I recently took the she-wolf to the vet for her annual vaccinations. She’s not a great fan of strangers, the she-wolf, unless they’re visiting her at home, then she’s extremely welcoming, after the initial noisy greetings – mainly because the dog loves visitors and she wants her share of their affection.
Visiting the vet is another kind of situation altogether, in the she-wolf’s eyes. As the vet I saw said to me, personally, she’s not that keen on visiting the dentist. I see her point. In fact, if I happened to belong to a species that communicated with physical action and found grabbing things with their mouth (possibly with a little use of teeth) a socially acceptable way to express disapproval, there may just be an insensitive dentist or two in my past nursing a sore hand.
I’ve found it’s worthwhile taking the time to talk to your vet practice about your little darling’s – ahem – foibles, especially when aforementioned little darling weighs about 37kg and knows that raising her hackle makes her look larger still.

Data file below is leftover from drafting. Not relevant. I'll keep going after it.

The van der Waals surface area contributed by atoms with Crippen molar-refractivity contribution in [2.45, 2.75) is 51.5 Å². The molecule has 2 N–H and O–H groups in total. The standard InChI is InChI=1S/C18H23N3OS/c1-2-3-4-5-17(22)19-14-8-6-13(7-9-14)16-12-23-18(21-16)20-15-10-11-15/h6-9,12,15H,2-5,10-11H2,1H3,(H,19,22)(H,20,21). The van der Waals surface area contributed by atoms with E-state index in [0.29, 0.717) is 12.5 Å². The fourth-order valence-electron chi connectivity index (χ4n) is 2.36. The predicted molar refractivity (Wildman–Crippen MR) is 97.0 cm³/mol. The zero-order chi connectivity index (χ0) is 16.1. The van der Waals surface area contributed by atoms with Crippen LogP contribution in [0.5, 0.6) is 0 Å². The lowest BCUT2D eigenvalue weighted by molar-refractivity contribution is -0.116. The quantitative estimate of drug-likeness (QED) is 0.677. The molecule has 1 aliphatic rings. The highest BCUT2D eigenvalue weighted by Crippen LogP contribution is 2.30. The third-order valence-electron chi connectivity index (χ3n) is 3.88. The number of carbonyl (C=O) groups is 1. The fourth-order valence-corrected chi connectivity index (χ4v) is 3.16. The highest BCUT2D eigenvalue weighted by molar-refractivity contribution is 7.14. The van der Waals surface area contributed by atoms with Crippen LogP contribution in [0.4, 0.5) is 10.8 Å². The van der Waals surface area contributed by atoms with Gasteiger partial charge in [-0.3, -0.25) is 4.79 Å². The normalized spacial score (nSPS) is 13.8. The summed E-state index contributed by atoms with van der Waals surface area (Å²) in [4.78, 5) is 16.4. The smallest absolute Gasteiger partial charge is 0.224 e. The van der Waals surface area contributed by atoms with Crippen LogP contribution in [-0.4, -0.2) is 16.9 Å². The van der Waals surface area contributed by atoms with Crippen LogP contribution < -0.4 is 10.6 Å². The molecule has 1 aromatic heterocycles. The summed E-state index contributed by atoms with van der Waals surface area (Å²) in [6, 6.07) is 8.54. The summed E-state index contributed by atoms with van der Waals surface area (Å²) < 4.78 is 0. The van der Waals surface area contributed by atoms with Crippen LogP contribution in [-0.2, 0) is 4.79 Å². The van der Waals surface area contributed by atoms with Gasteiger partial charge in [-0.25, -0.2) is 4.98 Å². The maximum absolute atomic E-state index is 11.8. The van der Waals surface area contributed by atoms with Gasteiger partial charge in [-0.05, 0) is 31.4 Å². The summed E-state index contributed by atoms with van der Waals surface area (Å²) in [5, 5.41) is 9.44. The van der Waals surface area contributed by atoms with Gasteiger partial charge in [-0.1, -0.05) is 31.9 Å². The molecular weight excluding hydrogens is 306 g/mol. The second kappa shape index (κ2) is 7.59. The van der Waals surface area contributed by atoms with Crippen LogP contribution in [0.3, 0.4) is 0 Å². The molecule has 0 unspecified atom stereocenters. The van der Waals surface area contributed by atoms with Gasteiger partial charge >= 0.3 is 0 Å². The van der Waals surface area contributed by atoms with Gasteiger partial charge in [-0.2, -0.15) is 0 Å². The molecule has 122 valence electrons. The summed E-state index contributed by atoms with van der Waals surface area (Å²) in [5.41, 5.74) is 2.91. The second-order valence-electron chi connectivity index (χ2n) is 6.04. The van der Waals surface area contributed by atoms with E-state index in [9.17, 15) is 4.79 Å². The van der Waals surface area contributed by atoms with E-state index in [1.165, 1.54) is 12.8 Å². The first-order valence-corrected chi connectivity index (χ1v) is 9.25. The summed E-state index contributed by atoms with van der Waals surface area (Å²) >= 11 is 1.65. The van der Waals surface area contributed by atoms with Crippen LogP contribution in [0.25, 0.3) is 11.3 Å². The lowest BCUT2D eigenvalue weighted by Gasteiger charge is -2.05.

The she-wolf’s two most recent visits to the vet had been a bit hectic for her – once, because she’d sliced open a paw and was feeling a bit revved up about it, and the next time because I’m sure the dog had been feeding her tall tales about what goes on behind closed doors in That Place. I guess he has his reasons. Once upon a time I took him on a day visit and he came home feeling rather woozy and minus his wedding tackle.
So this time we made sure things were different. While the she-wolf went into the surgery convinced the scary vet-person was going to do dire things to her, she came out a little bit bemused, and not really aware she’d just had two vaccinations, but well impressed with herself for making a new friend who had a bountiful supply of liver treats and was more than happy to share them with a dog who was prepared to be friendly.
A patient vet can go a long way towards helping a dog overcome their nervousness.